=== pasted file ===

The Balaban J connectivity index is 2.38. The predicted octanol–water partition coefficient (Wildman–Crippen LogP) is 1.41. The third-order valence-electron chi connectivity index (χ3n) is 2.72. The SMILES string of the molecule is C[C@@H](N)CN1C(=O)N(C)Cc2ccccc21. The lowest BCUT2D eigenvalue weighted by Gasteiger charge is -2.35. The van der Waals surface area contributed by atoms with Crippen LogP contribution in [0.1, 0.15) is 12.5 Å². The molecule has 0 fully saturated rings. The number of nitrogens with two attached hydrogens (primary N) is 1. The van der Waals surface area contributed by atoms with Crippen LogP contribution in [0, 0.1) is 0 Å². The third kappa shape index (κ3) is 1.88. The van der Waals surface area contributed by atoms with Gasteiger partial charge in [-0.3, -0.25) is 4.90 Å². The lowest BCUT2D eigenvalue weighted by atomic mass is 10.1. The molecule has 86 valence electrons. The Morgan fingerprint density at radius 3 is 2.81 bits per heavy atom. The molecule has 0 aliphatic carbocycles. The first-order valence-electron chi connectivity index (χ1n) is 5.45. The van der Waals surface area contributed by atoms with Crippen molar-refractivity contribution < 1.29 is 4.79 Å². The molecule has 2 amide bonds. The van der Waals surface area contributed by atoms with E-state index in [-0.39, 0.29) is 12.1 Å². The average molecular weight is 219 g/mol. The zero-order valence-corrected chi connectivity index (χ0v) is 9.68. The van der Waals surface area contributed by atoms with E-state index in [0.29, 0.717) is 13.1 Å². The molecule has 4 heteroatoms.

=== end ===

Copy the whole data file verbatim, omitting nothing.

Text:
The Balaban J connectivity index is 2.38. The predicted octanol–water partition coefficient (Wildman–Crippen LogP) is 1.41. The third-order valence-electron chi connectivity index (χ3n) is 2.72. The SMILES string of the molecule is C[C@@H](N)CN1C(=O)N(C)Cc2ccccc21. The lowest BCUT2D eigenvalue weighted by Gasteiger charge is -2.35. The van der Waals surface area contributed by atoms with Crippen LogP contribution in [0.1, 0.15) is 12.5 Å². The molecule has 0 fully saturated rings. The number of nitrogens with two attached hydrogens (primary N) is 1. The van der Waals surface area contributed by atoms with Crippen LogP contribution in [0, 0.1) is 0 Å². The third kappa shape index (κ3) is 1.88. The van der Waals surface area contributed by atoms with Gasteiger partial charge in [-0.3, -0.25) is 4.90 Å². The lowest BCUT2D eigenvalue weighted by atomic mass is 10.1. The molecule has 86 valence electrons. The Morgan fingerprint density at radius 3 is 2.81 bits per heavy atom. The molecule has 0 aliphatic carbocycles. The first-order valence-electron chi connectivity index (χ1n) is 5.45. The van der Waals surface area contributed by atoms with Crippen molar-refractivity contribution < 1.29 is 4.79 Å². The molecule has 2 amide bonds. The van der Waals surface area contributed by atoms with E-state index in [-0.39, 0.29) is 12.1 Å². The average molecular weight is 219 g/mol. The zero-order valence-corrected chi connectivity index (χ0v) is 9.68. The van der Waals surface area contributed by atoms with E-state index in [0.29, 0.717) is 13.1 Å². The molecule has 4 heteroatoms.